CPO prices to remain stable at RM2,650 per metric tonne until 2011

KUALA LUMPUR: The crude palm oil (CPO) market is expected to remain stable until next year with prices hovering around RM2,650 per metric tonne due to supply constraints brought on by the El Nino phenomenon and its propensity to follow prices of competing oils, said an analyst with a domestic research house.

“While the recent El Nino phenomenon was comparatively mild, it may be enough to impede the growth of palm flowers which takes six months to mature and produce fresh fruit bunches (FFB).

“Hitherto, strong demand and tight global edible oil inventories, with stock/usage ratio falling to multi-year lows, are providing support to edible oils prices in general,” he said.

From January and July, CPO prices were range-bound hovering between RM2,300 to RM2,700 per metric tonne.

“We also expect CPO prices to encounter immediate resistance at around the  RM2,600 per metric tonne level and consolidate thereafter in the near-term.

“CPO price movements have been, and will, likely continue to be influenced by the general trend in major commodities particularly crude oil and soybean oil, Syed Muhammed Kifni added.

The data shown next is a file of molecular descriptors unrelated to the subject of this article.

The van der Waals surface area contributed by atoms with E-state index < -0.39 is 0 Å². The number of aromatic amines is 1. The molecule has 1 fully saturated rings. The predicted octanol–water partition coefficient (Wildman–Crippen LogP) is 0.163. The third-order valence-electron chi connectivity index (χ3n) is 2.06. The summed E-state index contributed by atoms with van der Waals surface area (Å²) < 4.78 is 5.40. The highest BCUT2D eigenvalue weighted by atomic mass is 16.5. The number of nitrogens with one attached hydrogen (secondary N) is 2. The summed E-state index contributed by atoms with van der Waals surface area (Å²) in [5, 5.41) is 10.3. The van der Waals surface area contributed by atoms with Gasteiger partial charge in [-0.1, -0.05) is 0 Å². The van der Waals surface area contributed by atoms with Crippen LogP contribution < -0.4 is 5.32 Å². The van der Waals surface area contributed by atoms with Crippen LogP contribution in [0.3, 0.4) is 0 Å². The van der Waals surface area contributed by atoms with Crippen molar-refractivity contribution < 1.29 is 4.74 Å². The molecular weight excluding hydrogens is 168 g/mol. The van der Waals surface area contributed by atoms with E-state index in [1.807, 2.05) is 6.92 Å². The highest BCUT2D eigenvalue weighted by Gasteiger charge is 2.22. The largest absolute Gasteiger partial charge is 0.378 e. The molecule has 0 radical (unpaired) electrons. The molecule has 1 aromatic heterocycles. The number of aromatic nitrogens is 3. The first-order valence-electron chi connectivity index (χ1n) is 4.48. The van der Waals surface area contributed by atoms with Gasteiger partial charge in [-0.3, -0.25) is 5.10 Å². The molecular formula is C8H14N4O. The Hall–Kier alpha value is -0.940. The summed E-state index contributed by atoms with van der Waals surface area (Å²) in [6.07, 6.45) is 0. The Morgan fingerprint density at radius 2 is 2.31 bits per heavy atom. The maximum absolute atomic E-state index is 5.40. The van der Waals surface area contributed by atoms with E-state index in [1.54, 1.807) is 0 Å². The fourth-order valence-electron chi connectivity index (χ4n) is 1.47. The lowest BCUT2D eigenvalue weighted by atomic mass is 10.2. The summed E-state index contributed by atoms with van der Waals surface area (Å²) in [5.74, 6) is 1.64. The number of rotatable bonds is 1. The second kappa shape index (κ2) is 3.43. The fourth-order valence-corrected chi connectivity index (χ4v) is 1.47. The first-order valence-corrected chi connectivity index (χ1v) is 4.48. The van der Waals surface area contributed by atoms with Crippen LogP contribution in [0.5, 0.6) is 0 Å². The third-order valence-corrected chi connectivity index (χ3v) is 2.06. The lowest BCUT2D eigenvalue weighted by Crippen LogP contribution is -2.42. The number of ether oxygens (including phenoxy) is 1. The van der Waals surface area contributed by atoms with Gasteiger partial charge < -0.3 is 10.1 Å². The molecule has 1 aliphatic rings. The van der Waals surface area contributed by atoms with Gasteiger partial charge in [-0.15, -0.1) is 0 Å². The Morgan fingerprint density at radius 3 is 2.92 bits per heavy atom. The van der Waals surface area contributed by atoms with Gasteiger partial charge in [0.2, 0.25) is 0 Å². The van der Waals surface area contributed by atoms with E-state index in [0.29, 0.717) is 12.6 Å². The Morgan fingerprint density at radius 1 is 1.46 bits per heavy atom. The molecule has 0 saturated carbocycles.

He also said the sustainable way for the palm oil industry in Malaysia was to continue expanding output by improving yields.

The average FFB per hectare and the average oil extraction rate (OER) of oil palm plantations in Malaysia have stagnated around 20 metric tonnes per hectare and 20 per cent, respectively, in the past decade.

Various research efforts have been undertaken by both private and government entities to enhance the yields of oil palm tree, however, the results so far has been rather evolutionary rather than revolutionary.

Nevertheless, efforts are ongoing and some major plantation companies such as Sime Darby Bhd and Genting Plantations Bhd have embarked on cutting-edge genome research which may provide the industry with ground-breaking solutions to its long-term growth conundrum.

Meanwhile, head of research, ECMLibra Investment, Bernard Ching said the industry expected range bound trading over August with some negative bias from rising production and bearish soybean news.

In July, CPO futures rebounded slightly and closed the month seven per cent better.

“We believe it is too early to tell if the current La Nina spell will pose significant threats to production,” he said.

With prices hovering between RM2300 to 2700, companies at this level would  still be very profitable, he said, adding that in the mid-to-longer-term, the key driver would be weather related events that might interrupt production.

Over the long-term, palm oil consumption can only increase hence prospects are good for the industry to expand further.

“The only problem is the scarcity of suitable land that could dampen growth,” Ching added. — Bernama

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